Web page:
- Most display anti-scientific tendencies, yet rely on ‘cutting edge science’ as soon as they can interpret it in favour of homeopathy.
- They seem to be unable to learn in the light of new evidence.
- They seem never able to change their mind about things related to homeopathy.
- This gives them a distinct flair of fanaticism and arrogance.
- Most seem to have an odd attitude towards medical ethics.
- Most try to mislead the public by claiming things which are evidently not true.
The last point is, in my view, the most striking, important and disturbing issue. I ask myself what reasons these individuals have to tell untruths and whether ‘telling untruths’ is the same as ‘telling lies’. The first part of this question seems to be answered by the fact that most have powerful conflicts of interest; that is to say their livelihood depends on misleading the public about homeopathy. But are they lying or telling untruths?
This is a potentially important difference, I think.
I would not dare to decide on the answer of this question…but hope my readers have some suggestions.
This article is hilarious, I think. It was written by Heike Bishop, a homeopath who works in Australia. Here she tries to advise colleagues how best to defend homeopathy and how to deal effectively with the increasingly outspoken criticism of homeopathy. Below is the decisive passage from her article; I have not changed or omitted a word, not even her grammatical or other mistakes [only the numbers in brackets were inserted by me; they refer to my comments added below]:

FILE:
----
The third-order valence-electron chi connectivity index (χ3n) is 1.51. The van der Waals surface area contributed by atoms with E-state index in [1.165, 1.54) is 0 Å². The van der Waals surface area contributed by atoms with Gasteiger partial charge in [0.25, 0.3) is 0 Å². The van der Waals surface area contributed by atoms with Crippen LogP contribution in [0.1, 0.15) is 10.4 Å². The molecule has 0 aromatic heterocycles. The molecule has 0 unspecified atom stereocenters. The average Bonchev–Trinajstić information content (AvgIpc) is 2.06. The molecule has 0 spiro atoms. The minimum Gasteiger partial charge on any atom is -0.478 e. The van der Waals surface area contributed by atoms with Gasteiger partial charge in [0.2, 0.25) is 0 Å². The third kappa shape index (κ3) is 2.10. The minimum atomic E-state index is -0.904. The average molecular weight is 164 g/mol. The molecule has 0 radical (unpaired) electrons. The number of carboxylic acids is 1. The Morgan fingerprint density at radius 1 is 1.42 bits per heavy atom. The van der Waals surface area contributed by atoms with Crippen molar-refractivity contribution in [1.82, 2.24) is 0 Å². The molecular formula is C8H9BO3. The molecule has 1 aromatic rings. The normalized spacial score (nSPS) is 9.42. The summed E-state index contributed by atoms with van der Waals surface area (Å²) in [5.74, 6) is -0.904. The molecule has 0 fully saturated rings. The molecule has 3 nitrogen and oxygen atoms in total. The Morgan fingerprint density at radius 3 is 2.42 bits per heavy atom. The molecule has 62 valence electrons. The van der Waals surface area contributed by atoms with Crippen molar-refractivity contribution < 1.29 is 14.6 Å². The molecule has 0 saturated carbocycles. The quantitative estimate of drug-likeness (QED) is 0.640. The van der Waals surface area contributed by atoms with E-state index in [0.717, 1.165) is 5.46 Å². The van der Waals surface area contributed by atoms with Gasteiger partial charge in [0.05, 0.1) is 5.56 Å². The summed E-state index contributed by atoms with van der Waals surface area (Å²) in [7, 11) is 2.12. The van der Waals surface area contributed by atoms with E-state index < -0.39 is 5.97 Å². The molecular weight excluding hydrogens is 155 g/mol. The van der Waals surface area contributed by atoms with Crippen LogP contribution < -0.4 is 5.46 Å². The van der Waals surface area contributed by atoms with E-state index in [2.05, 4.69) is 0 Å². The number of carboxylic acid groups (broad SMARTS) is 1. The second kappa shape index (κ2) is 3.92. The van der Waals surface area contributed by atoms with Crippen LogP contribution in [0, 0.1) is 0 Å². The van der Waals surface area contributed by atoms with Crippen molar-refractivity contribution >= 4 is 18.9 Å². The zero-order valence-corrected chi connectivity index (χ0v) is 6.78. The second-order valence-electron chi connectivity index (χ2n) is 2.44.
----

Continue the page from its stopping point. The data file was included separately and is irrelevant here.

Getting up in the morning and hearing that all the television and radio station report that it is dangerous for people to see their homoeopath, is utterly heart breaking. Even more so because I grew up in East Germany where the government suppressed free speech and anything that was off the beaten path . So what can we do in times like these?
First of all, watch out for Government inquiries. History has shown that they are usually not favourable towards homoeopathy  unless you live in Switzerland . It is vitally important in times like these to put differences aside amongst our professional peers. Every association should be mobilised to take an active and ONGOING role to educate and advertise the benefits of homoeopathy . If things have gone too far already, talk about freedom of choice . Write articles and join blogs talking about what you can do specifically for certain conditions . Encourage your patients to tell their success stories in blogs and other social media forums . It is in most cases utterly useless to engage in any conversation  online with trolls .
Try to develop a calloused skin when it comes to criticism. Your patients don’t want to hear how difficult it is to be a homeopath , they want you to be in control and to be reassured that their treatment continues . When someone asks you to comment on an attack on homoeopathy, put your best smile on and state how threatened the pharmaceutical industry must be to resort to such tactics .
Staphysagria is indeed a good remedy. Hahnemann also knew its benefits and even alternated it with Arsenicum the day his first wife died and he got a letter that the hospital built in his name allowed patients to choose their treatment between allopathy and homoeopathy . That was the only time he took two remedies on the same day!